Monday, June 24, 2013

Contests Announced for 2013-2014 JRD Meets

They are as follows:

Fall 2013 - small on-line structure

Early 2014 - truck/tractor trailer with a detailed load
Mid 2014 - kitbashed freight car
Fall 2014 - structure with plaster walls

Thursday, June 20, 2013

Model Railroading Down on the Peninsula

Model Railroading Down on the Peninsula.

Gerard J. Fitzgerald

On Saturday June 15th, the NMRA Tidewater Division meeting was held at the United States Army Transportation Museum at Fort Eustis in Newport News, Virginia.  The Tidewater group was gracious enough to sponsor this get together as a joint meeting with the James River Division (JRD) to foster camaraderie among neighboring NMRA groups. Of the approximately thirty-five attendees fifteen were JRD members from Charlottesville and Richmond (unfortunately no JRD officers were able to attend). 

Fort Eustis is of course known in model railroading circles because it is where generations of Army personnel have learned railroad operations for domestic and overseas military activities. Founded in March 7, 1918 for the military build up presaging America’s late entry into World War I, Camp Abraham Eustis became Fort Eustis, a permanent military installation, in 1923.  Today this post, along with its satellite installation Fort Story, is home to the U.S. Army Transportation Corps, the U.S. Army Transportation Center, and the U.S. Army Transportation School, among others. Because of these training facilities Fort Eustis still contains some complex operational railroad infrastructure. In 2010, the facility was combined with Langley Air Force base to form Joint Base Langley-Eustis.

This privately owned railcar has been refurbished with a US Navy theme and was open to those who attended the NMRA meeting at United States Army Transportation Museum at Fort Eustis. The car is Amtrak mainline certified and is used a few times each year.

The Army Transportation Museum is a wonderful place to host a model railroad meet because the displays examine the evolution of military transportation and logistics from the American Revolution to the present day. We were allowed free access to the museum displays both inside and out. The museum has a newly rebuilt outside display of various military locomotives and rolling stock which date back to World War I. Unfortunately the scheduled clinician was forced to cancel at the last moment. This turned out fine because it allowed more time for a special guided tour of a private railcar at the museum that is not open to the general public. In addition, a museum employee took visitor’s to the fort’s locomotive facility (which is normally off limits) and not only fired up an Army GP10 (a rebuilt GP9) but was nice enough to pull the valve covers so those in attendance could witness the working valve train. This back stage pass to see prototype military railroading made this visit to Fort Eustis a real winner. Speaking of winning… the JRD made out well during the popular vote contest involving railroad photography. Former JRD member Howard Heltman who was in town visiting from Pennsylvania, was awarded first place for prototype photos. Much to my great surprise, I somehow took first place for model photos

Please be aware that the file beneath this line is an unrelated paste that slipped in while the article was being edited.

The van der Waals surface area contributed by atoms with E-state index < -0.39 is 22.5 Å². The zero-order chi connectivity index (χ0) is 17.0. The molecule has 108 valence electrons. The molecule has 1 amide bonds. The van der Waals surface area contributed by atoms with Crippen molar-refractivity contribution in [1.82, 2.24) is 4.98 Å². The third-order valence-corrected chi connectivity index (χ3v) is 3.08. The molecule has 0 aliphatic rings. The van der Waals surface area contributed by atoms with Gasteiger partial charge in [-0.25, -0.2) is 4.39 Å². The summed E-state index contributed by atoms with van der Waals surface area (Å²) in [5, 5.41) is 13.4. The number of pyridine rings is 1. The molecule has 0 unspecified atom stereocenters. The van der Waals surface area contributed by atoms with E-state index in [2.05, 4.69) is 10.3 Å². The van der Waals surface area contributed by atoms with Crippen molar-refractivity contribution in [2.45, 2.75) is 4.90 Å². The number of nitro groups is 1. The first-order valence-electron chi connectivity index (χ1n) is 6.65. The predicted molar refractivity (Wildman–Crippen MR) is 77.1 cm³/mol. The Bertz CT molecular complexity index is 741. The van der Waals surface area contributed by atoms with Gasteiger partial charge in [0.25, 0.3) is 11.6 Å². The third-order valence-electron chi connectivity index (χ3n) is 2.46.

In lieu of lunch I went over to photograph the former C&O station at nearby Lee Hall. That building, which has seen better days, has been moved across the CSX mainline tracks and is now undergoing an exhaustive and expensive restoration ( ).

The C&O’s Lee Hall Station was built in the early 1880s and was rebuilt and expanded up through 1918. The station, which has seen better days, was moved across the CSX mainline in June of 2009. The building is currently undergoing a lengthy and expensive process of historic preservation.

As if the prototype offerings at the museum were not enough, the Tidewater Division had club and home layout tours arranged and open all the way from the Chesapeake Bay & Western club layout  ( ) in Yorktown, the Tidewater Modular Railroad Club ( ) in Virginia Beach, and five homes layouts in Ford’s Colony in nearby Williamsburg.

Pennsy Power is alive and well on the Tyrone and Clearfield branch lines on Ed Rappe’s O-scale layout. 
My first visit was to 2600 square foot walk in basement of Pennsylvania Railroad modeler Ed Rappe. Mr. Rappe is building a multi-deck/mushroom O-scale (2 rail) representation of mainline and branch line operations from Altoona to Gallitizen in 1952. Big Pennsy steam along with Centipedes and multiple lash-up diesels pull 30 car freights and passenger trains along 64-inch minimum radius super elevated curves. The beautifully designed and executed layout features wireless walk around DCC, 118 turnouts, a massive engine terminal and roundhouse complex, ceiling suspended hidden staging, hidden lower staging  (all layout staging uses video cameras that allow operators to follow their “out of sight” trains) and a very realistic recreation of Horseshoe Curve that not surprisingly includes all four tracks. All turnouts are hand laid and built to fit which enhances the overall layout symmetry. Photos of the layout do not do justice to its size and its meticulous level of design and craftsmanship. All in all, Mr. Rappe is well on his way to building one of the finest layouts in the country.